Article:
Antique when used in heraldry denotes a charge or other item drawn in the ancient tradition. This is used to convey a difference with the “contemporary” style of the age of the coat of arms.
Kip Kay @ Heraldry on History Road ©2008-2011
Antique, (fr.): a word not infrequent in the blazoning of coats of arms, signifying that the charge, &c., is to be drawn after the antique or ancient manner; e.g. an antique crown, boot, bow, escutcheon, thip, temple, plough, hulk, &c. The antique crown, for instance, is encircled by a series of plain triangular rays.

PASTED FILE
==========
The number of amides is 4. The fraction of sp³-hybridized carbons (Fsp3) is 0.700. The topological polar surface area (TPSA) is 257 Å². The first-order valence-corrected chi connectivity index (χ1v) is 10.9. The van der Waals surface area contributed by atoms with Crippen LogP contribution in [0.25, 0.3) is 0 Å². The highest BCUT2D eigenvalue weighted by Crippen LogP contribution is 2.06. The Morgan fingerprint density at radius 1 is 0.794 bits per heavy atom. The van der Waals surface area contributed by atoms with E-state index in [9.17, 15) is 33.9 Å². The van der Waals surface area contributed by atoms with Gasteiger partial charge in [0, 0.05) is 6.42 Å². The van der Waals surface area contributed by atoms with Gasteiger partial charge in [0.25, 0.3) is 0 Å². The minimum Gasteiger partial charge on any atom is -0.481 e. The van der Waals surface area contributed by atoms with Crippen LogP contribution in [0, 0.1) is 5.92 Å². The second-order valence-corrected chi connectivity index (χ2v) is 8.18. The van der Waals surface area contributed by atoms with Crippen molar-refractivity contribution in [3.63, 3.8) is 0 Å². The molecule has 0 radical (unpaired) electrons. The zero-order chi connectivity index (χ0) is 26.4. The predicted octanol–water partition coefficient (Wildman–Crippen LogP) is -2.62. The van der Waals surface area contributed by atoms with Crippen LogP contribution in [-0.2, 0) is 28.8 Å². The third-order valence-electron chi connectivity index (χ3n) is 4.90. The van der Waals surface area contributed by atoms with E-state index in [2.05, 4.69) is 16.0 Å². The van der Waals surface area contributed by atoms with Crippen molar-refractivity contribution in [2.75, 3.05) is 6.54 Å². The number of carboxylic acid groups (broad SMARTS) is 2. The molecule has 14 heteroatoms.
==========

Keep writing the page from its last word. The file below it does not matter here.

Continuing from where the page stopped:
Argent, a lion rampant gules, crowned with an antique crown or— Roche, Ireland.
Azure, an antique bow in fess, and arrow in pale argent.—Muller.
Or, on a lion rampant sable, an antique escutcheon or, charged with a cross patty gules—Pownall.
A Glossary of Terms Used in Heraldry; Parker & Company (1894).
Originally posted 2010-11-20 10:23:17.